Although we haven’t got this as such, the widgets in the notification pulldown show that Apple are at least thinking of alternative ways of providing information.

5. More wireless integration with MobileMe

Technically, we didn’t get this. But only because Apple have decided to shut down MobileMe and replace it with iCloud, which will allow for wireless backups of iDevices, and, more importantly, allow all apps to sync data wirelessly between devices. The examples Apple showed at the WWDC Keynote were simply files syncing across devices and the desktop in the iOS/OS X versions of the iWork apps, but they also announced the ability for developers to access this data sharing – meaning it should soon be theoretically possible for, say, Angry Birds to sync game progress between two different devices, and maybe even the desktop version of the app as well.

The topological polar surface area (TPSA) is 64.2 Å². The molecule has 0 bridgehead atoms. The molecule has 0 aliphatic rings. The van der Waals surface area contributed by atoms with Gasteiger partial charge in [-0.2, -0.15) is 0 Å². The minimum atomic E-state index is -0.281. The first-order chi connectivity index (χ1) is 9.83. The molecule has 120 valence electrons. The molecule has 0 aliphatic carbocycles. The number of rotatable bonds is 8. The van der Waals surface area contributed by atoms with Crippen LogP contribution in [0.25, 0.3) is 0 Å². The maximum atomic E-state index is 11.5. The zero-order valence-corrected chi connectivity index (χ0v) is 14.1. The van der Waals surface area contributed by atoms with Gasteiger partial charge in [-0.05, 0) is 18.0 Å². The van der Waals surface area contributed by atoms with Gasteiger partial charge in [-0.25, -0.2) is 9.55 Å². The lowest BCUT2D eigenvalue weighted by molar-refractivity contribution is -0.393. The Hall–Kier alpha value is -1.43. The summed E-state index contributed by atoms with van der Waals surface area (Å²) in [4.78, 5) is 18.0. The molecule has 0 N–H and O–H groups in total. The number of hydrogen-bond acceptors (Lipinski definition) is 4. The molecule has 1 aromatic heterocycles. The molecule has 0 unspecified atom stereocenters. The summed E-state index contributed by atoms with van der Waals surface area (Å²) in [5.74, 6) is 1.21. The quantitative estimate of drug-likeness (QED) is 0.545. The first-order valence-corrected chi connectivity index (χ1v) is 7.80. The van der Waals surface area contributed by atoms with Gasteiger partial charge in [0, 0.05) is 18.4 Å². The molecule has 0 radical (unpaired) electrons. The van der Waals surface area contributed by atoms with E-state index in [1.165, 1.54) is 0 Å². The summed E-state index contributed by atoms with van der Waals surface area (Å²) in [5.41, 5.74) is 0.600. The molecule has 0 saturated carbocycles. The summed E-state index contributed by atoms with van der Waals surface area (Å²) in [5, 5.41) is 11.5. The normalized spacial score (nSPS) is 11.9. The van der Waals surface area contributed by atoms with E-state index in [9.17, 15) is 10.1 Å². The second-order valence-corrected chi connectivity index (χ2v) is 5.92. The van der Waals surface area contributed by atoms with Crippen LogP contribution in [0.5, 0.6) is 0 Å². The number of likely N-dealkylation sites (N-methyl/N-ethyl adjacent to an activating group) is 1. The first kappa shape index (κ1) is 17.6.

It does potentially sound a death knell for apps which charge for the privilege of syncing between devices, such as the to-do app I’ve recently started using that wants £11.99 a year to keep my data in sync between the iPhone and iPad versions. When the iCloud is offering this sort of service for free, people won’t like paying for it to be done through a third party (and potentially less reliable) server, unless that syncing services offers something above and beyond what the Apple’s cloud service can offer. Perhaps a to-do app is a bad example, however, as the new Reminders app included with iOS 5 will probably kill off all but the most advanced to-do and reminder apps in the App Store.

With iOS 5, iCloud and OS X 10.7 ‘Lion’ all coming in the next few months, I’d say the future is looking pretty rosy.


Why the original creator of WiFi Sync probably doesn’t have a leg to stand on

One thing that was quickly remarked upon after Apple’s announcements at last week’s WWDC Keynote was that once again Apple had effectively rendered some third party apps redundant, such as most basic ToDo apps.